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Thread: lever action rifles for left handed shooting

  1. #1

    lever action rifles for left handed shooting

    As anyone who is bored enough to follow my occasional posts will know, I am in the process of moving self and family to the U.S. Where I most certainly intend to continue to hunt and shoot.

    As is plain from my site name, I shoot left handed. I am left handed, and blind in my right eye, so I shoot from my left shoulder, and will do so until I die.

    I have decided that it is probably easier/better to sell my two LH bolt rifles here in the UK and buy again once settled in the U.S. And I have been assuming that I'd just buy left hand bolt actions, very possibly new Savage or second hand Remington 700/Winchester 70... Something like that anyhow. I may yet.

    Then I got wondering about a Savage 99 in anything UK deer legal (I intend to come back and stalk again) and wondered what people think about:

    A) Lever actions for deer hunting/stalking

    B) Lever actions for left handed shooting

    C) The Savage 99 amongst lever action rifles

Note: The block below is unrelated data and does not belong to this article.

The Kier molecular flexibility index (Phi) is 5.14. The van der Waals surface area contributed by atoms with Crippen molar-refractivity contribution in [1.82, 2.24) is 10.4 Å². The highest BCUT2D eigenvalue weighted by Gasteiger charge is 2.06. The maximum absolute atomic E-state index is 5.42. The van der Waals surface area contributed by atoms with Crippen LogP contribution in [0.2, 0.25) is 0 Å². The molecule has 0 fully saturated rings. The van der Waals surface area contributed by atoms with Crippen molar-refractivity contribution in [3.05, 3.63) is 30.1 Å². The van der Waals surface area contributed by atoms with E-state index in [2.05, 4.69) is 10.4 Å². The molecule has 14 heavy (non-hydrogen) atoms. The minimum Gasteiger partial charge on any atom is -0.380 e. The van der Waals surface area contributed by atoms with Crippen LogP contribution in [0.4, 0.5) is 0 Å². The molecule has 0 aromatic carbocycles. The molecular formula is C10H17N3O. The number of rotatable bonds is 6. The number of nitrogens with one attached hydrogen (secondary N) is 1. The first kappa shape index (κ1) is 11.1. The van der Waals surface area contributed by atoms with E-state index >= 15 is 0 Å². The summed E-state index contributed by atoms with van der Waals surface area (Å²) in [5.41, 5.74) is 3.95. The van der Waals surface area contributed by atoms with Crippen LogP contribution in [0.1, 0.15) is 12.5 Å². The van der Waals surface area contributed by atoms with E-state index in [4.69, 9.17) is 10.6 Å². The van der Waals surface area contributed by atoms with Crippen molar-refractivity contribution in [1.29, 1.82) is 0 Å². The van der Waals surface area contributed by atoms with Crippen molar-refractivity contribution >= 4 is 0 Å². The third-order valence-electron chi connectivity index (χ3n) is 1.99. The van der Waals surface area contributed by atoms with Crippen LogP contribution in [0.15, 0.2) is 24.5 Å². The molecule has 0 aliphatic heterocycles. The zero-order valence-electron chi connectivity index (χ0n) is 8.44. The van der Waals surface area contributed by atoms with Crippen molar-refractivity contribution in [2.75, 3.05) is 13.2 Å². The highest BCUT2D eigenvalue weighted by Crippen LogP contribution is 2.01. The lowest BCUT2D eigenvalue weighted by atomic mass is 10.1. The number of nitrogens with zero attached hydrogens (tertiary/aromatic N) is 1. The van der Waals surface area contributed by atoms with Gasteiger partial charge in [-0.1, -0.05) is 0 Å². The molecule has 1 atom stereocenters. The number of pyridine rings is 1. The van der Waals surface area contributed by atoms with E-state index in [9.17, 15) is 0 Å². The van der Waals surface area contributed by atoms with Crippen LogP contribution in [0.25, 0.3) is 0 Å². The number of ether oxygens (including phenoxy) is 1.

Any thoughts gratefully received doubly so from any fellow lefties who have tried this route.


  2. #2
    Lever action for stalking - definitely! Done it for many years in .30/30 and in the USA you'll have the addition of the 308 and 338 Marlin Express calibres as well.

    Lever action for left handed shooter - definitely again. My son shoots my lever action and he's left handed and finds it easy with a hammer spur on the left. Scope on or scope off with Skinner sights.

  3. #3
    im a lefty and shoot a winchester 30-30 straight stock so easy for either hand you won't regret it and you can load for any species good luck in your search
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  4. #4
    If my son hadn't bought my Savage 99 .243, I'd have converted it to .308 or Rem .350 and taken it to NZ for deer.
    They are slick, quick and accurate. Heavy too.
    Mine has a 25" med weight barrel, rotary mag and shoots 1"-1.5" 100yds consistently with heavy projectiles (90gn-100gn).
    Cases can be reloaded but I would emphasise that full length re-sizing is needed due to the case stretch and 2 reloadings' if the load is warm. Otherwise case separation can be an issue. The problem is the rear locking bolt it allows a bit of case stretching.
    Otherwise they are a really great gun.

  5. #5
    SD Regular
    Join Date
    Jul 2015
    On the banks of the Columbia River, Portland OR. USA
    The old Savage 99s are great. I don't know the year they went south, easy to tell when you look at one up close, the fit and finish is much better than the newer ones with the plastic looking wood and cheesy pressed in checkering. Get a .300 Savage. The 99s don't fit everyone, so be sure you try it before you lay out the cash. It will be expensive, at least to a US shooter, likely cheap to you. You can find some good ones from time to time on gunbroker. What state will you be residing in? Welcome to the USA in advance.